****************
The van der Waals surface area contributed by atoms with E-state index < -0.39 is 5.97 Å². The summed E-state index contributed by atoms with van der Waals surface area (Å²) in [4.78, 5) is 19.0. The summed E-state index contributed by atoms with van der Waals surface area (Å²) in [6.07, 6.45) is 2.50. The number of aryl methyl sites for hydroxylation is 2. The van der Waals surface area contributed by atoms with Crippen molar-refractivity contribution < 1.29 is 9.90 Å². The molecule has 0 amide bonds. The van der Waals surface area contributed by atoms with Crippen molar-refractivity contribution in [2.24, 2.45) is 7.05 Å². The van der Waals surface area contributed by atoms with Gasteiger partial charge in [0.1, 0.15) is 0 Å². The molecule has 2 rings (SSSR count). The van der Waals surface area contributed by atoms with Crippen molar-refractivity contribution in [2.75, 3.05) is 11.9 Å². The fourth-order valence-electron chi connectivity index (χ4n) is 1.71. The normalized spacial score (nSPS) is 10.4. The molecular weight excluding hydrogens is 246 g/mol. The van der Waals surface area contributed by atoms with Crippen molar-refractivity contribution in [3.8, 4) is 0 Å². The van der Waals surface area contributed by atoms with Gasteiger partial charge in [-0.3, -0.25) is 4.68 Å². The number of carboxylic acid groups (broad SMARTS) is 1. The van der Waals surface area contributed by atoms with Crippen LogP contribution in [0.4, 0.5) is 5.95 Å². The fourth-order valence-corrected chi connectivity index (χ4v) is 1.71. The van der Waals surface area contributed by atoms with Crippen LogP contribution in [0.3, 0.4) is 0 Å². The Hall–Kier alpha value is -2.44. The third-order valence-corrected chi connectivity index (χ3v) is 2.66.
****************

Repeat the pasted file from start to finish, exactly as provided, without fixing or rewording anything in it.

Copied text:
The van der Waals surface area contributed by atoms with E-state index < -0.39 is 5.97 Å². The summed E-state index contributed by atoms with van der Waals surface area (Å²) in [4.78, 5) is 19.0. The summed E-state index contributed by atoms with van der Waals surface area (Å²) in [6.07, 6.45) is 2.50. The number of aryl methyl sites for hydroxylation is 2. The van der Waals surface area contributed by atoms with Crippen molar-refractivity contribution < 1.29 is 9.90 Å². The molecule has 0 amide bonds. The van der Waals surface area contributed by atoms with Crippen molar-refractivity contribution in [2.24, 2.45) is 7.05 Å². The van der Waals surface area contributed by atoms with Gasteiger partial charge in [0.1, 0.15) is 0 Å². The molecule has 2 rings (SSSR count). The van der Waals surface area contributed by atoms with Crippen molar-refractivity contribution in [2.75, 3.05) is 11.9 Å². The fourth-order valence-electron chi connectivity index (χ4n) is 1.71. The normalized spacial score (nSPS) is 10.4. The molecular weight excluding hydrogens is 246 g/mol. The van der Waals surface area contributed by atoms with Crippen molar-refractivity contribution in [3.8, 4) is 0 Å². The van der Waals surface area contributed by atoms with Gasteiger partial charge in [-0.3, -0.25) is 4.68 Å². The number of carboxylic acid groups (broad SMARTS) is 1. The van der Waals surface area contributed by atoms with Crippen LogP contribution in [0.4, 0.5) is 5.95 Å². The fourth-order valence-corrected chi connectivity index (χ4v) is 1.71. The van der Waals surface area contributed by atoms with Crippen LogP contribution in [0.3, 0.4) is 0 Å². The Hall–Kier alpha value is -2.44. The third-order valence-corrected chi connectivity index (χ3v) is 2.66.